National Blood Donor Month
Are you a blood donor? Congratulations, this month is in honor of you!
Ever since it was first observed in 1970, January has become National Blood Donor Month. January was chosen because the winter is historically the most difficult time to get blood donation, mainly due to bad weather, cancelled drives, and seasonal illnesses like the flu which prevent people from donating. This holiday is an observance of the life-saving contribution of blood and platelets by generous donors! Also, a way to remind and encourage people to keep donating blood. According the Red Cross, each year 4.5 million lives are saved by blood transfusions. And every two seconds, someone in the United States needs a blood transfusion.
People of all blood types are encouraged to donate.
There are four major blood groups: A, B, O, and AB. A protein (or lack thereof) in the blood known as the “Rh factor” determines whether you are “positive” or “negative.” Thus, the eight blood types are: A+, A-, B+, B-, O+, O-, AB+, and AB-.
Type O blood is the most common blood type: 37% of people have O+, and 6% have O-. (AB- is the rarest, with only 0.6% of people having this type.) Type O blood is always in high demand since it’s the most common, but also because it is compatible with and usable for other blood types. Although O+ can only be used for other “positives,” O- can be used for anyone, positive or negative. Thus, individuals with O- blood are known as “Universal Donors.” That means in the absence of an exact match, O- blood can be use in transfusions for anyone, which is particularly helpful in emergencies.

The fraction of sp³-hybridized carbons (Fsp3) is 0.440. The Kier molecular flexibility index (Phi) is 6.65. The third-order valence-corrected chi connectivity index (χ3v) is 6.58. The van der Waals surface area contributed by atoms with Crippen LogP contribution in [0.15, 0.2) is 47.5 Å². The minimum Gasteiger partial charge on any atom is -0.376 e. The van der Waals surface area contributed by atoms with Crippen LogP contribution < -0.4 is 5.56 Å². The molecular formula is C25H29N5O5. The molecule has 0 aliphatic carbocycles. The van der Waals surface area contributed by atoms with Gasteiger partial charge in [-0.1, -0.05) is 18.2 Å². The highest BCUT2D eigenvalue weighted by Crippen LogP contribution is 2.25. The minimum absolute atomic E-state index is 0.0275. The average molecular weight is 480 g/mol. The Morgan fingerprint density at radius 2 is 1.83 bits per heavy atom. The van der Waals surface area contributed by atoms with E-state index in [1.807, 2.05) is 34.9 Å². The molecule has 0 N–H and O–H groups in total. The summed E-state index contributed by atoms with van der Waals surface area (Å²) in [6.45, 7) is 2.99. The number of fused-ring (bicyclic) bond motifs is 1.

But you don’t actually need to know your blood type to donate. The Red Cross takes every kind. If you don’t know your type, they will test it and determine your blood type and let you know.
If you would like to learn more about blood types, learn more by visiting:
In order to be eligible to donate blood, you must be at least 17 years old, weigh at least 110 pounds, and be in generally good health.
When you first arrive at the blood drive, you check in with the greeter using your ID. You will be required to read some literature, to ensure that you are eligible and safe to donate.
Next, you will be asked questions about your health history and be given a brief general health check: a Red Cross volunteer will check your heart rate, blood pressure, and iron levels in your blood. Not only do they want good blood, they want to make sure that you are healthy enough to donate as well.
A successful donation takes about an hour from start to finish. During donation, you simply recline on a chair and the technician takes care of the rest. The actual donation only takes about 10 minutes.
When you are done, you will want to spend some time in the canteen. Volunteers give you beverages (juice or water) and snacks to build your strength back up. Then, for the rest of the day, you have permission to rest and take it easy. For your sacrifice, you deserve it!
You can give again after 56 days.
If you have never donated blood before, please consider donating now. You may literally be giving life to someone who needs it.
Find a Blood Drive
If this is your first time donating, prepare by reading this page for First Time Donors.
For more information or to donate blood, stop in at a blood drive or make an appointment online or by calling 1-800-RED-CROSS. Visit their website to find a blood drive by date or location.
You will notice blood drives occur periodically at one of our library branches, so check our calendar of events for one.